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Publication numberUS7450240 B2
Publication typeGrant
Application numberUS 10/492,505
Publication dateNov 11, 2008
Filing dateOct 9, 2002
Priority dateOct 10, 2001
Fee statusPaid
Also published asDE60209563D1, DE60209563T2, EP1442282A1, EP1442282B1, US20050073687, WO2003031949A1
Publication number10492505, 492505, US 7450240 B2, US 7450240B2, US-B2-7450240, US7450240 B2, US7450240B2
InventorsJérôme Morville, Daniele Romanini, Marc Chenevier
Original AssigneeUniversite Joseph Fourier
Export CitationBiBTeX, EndNote, RefMan
External Links: USPTO, USPTO Assignment, Espacenet
Laser device coupled to a cavity by optical feedback for detecting gas traces
US 7450240 B2
Abstract
A device of detection of gas in trace amounts by a semiconductor laser coupled to a resonant optical cavity containing a chemical species to be analyzed. The device comprises a resonant optical cavity containing a chemical species to be analyzed; a semiconductor laser, coupled by optical feedback to the optical cavity and capable of being frequency-scanned; a means for adjusting the laser-cavity coupling rate; a means for finely adjusting the optical feedback phase; and a means for measuring the light transmitted by the cavity.
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Claims(12)
1. A device for detecting gas in trace amounts, comprising:
a resonant optical cavity containing a chemical species to be analyzed;
an optical feedback sensitive laser coupled by optical feedback to the resonant optical cavity and capable of being frequency-scanned;
a means for adjusting a laser-cavity coupling rate to provide improved laser-cavity coupling;
a means for finely adjusting the phase of the optical feedback; and
a means for measuring the light transmitted by the cavity.
2. The device of claim 1, wherein the device comprises a means for roughly adjusting the distance from the optical feedback sensitive laser to the resonant optical cavity.
3. The device of claim 1, wherein the means for finely adjusting the phase of the optical feedback is a means for setting a laser-cavity optical distance.
4. The device of claim 3, wherein the means for finely adjusting the phase of the optical feedback is a mirror disposed on a piezo-electric ceramic arranged in the optical path from the optical feedback sensitive laser to the resonant optical cavity.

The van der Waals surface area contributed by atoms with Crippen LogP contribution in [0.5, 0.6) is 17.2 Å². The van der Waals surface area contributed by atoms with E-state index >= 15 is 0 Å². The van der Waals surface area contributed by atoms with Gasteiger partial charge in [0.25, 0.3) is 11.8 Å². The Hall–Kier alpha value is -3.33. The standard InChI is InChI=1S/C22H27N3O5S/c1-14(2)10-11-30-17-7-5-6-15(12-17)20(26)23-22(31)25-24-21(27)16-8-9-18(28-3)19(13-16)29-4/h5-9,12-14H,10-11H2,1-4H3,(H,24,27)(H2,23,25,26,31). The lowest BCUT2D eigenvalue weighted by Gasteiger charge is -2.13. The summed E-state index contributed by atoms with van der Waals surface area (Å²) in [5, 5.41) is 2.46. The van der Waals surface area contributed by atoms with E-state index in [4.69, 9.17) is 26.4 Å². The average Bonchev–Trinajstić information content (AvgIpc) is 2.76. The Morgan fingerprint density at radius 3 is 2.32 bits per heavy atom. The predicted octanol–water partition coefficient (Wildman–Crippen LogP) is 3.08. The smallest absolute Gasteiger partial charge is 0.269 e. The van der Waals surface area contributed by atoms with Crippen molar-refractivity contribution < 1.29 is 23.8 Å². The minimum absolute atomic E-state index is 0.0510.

5. The device of claim 1, wherein the means for adjusting the laser-cavity coupling rate is an optical attenuator attenuating the light sent back by the resonant optical cavity to the optical feedback sensitive laser.
6. The device of claim 1, wherein the optical feedback sensitive laser is a laser diode.
7. The device of claim 1, wherein the resonant optical cavity is of a V-shaped type, comprising a first mirror oblique with respect to a laser incidence direction, a second mirror orthogonal to the laser incidence direction, and a third mirror forming a cavity with the first and second mirrors.
8. The device of claim 1, wherein the resonant optical cavity is a conventional two-mirror cavity.
9. A method for using the device of claim 1, comprising the step of adjusting the ratio between a laser-cavity distance and a length of one or several arms of the resonant optical cavity to an integer.
10. A method for using the device of claim 1, comprising the step of varying a laser-cavity optical path by a value on the order of the laser wavelength.
11. A device for detecting gas in trace amounts, comprising:
a resonant optical cavity containing a chemical species to be analyzed;
an optical feedback sensitive laser coupled by optical feedback to the resonant optical cavity and capable of being frequency-scanned;
an optical attenuator for adjusting the laser-cavity coupling rate to provide improved laser-cavity coupling;
a mirror disposed on a piezo-electric ceramic for finely adjusting the phase of the optical feedback; and
a photodetector for measuring the light transmitted by the cavity.
12. A device for detecting gas in trace amounts, the device comprising:
a resonant optical cavity containing a chemical species to be analyzed, the resonant oDtical cavity having several arms;
an optical feedback sensitive laser disposed at a distance from the resonant optical cavity and coupled by optical feedback to the resonant optical cavity and capable of being frequency- scanned;
a means for adjusting the laser-cavity coupling rate;
a means for finely adjusting the phase of the optical feedback; and
a means for measuring the light transmitted by the resonant optical cavity,
wherein the ratio between the distance and a length of one or the several arms of the resonant optical cavity is adjusted to be an integer.
Description
RELATED APPLICATIONS

This application is a National Stage of International Application PCT/FR02/03438, filed on Oct. 9, 2002, which claims priority of French Application No. 01/13052 filed on Oct. 10, 2001.

BACKGROUND OF THE INVENTION

1. Field of the Invention

The present invention relates to the detection of gas in trace amounts. It more generally relates to a spectroscopy absorption measurement method in a resonant cavity.

2. Discussion of the Related Art